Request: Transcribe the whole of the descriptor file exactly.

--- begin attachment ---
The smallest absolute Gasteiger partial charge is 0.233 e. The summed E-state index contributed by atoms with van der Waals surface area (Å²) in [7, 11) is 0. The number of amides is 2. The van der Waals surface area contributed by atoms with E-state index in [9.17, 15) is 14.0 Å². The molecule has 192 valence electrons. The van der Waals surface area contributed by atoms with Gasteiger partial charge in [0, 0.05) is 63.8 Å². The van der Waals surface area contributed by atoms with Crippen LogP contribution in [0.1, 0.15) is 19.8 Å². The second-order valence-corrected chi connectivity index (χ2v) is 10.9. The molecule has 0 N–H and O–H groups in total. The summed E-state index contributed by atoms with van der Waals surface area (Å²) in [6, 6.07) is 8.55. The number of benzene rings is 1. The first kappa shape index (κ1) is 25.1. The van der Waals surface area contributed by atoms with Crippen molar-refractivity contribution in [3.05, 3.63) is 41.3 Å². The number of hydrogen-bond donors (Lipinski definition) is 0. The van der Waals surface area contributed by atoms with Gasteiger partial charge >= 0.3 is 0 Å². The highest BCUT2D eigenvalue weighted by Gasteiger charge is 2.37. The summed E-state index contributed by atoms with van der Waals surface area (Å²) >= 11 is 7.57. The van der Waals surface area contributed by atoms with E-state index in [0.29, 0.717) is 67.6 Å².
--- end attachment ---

The smallest absolute Gasteiger partial charge is 0.233 e. The summed E-state index contributed by atoms with van der Waals surface area (Å²) in [7, 11) is 0. The number of amides is 2. The van der Waals surface area contributed by atoms with E-state index in [9.17, 15) is 14.0 Å². The molecule has 192 valence electrons. The van der Waals surface area contributed by atoms with Gasteiger partial charge in [0, 0.05) is 63.8 Å². The van der Waals surface area contributed by atoms with Crippen LogP contribution in [0.1, 0.15) is 19.8 Å². The second-order valence-corrected chi connectivity index (χ2v) is 10.9. The molecule has 0 N–H and O–H groups in total. The summed E-state index contributed by atoms with van der Waals surface area (Å²) in [6, 6.07) is 8.55. The number of benzene rings is 1. The first kappa shape index (κ1) is 25.1. The van der Waals surface area contributed by atoms with Crippen molar-refractivity contribution in [3.05, 3.63) is 41.3 Å². The number of hydrogen-bond donors (Lipinski definition) is 0. The van der Waals surface area contributed by atoms with Gasteiger partial charge >= 0.3 is 0 Å². The highest BCUT2D eigenvalue weighted by Gasteiger charge is 2.37. The summed E-state index contributed by atoms with van der Waals surface area (Å²) >= 11 is 7.57. The van der Waals surface area contributed by atoms with E-state index in [0.29, 0.717) is 67.6 Å².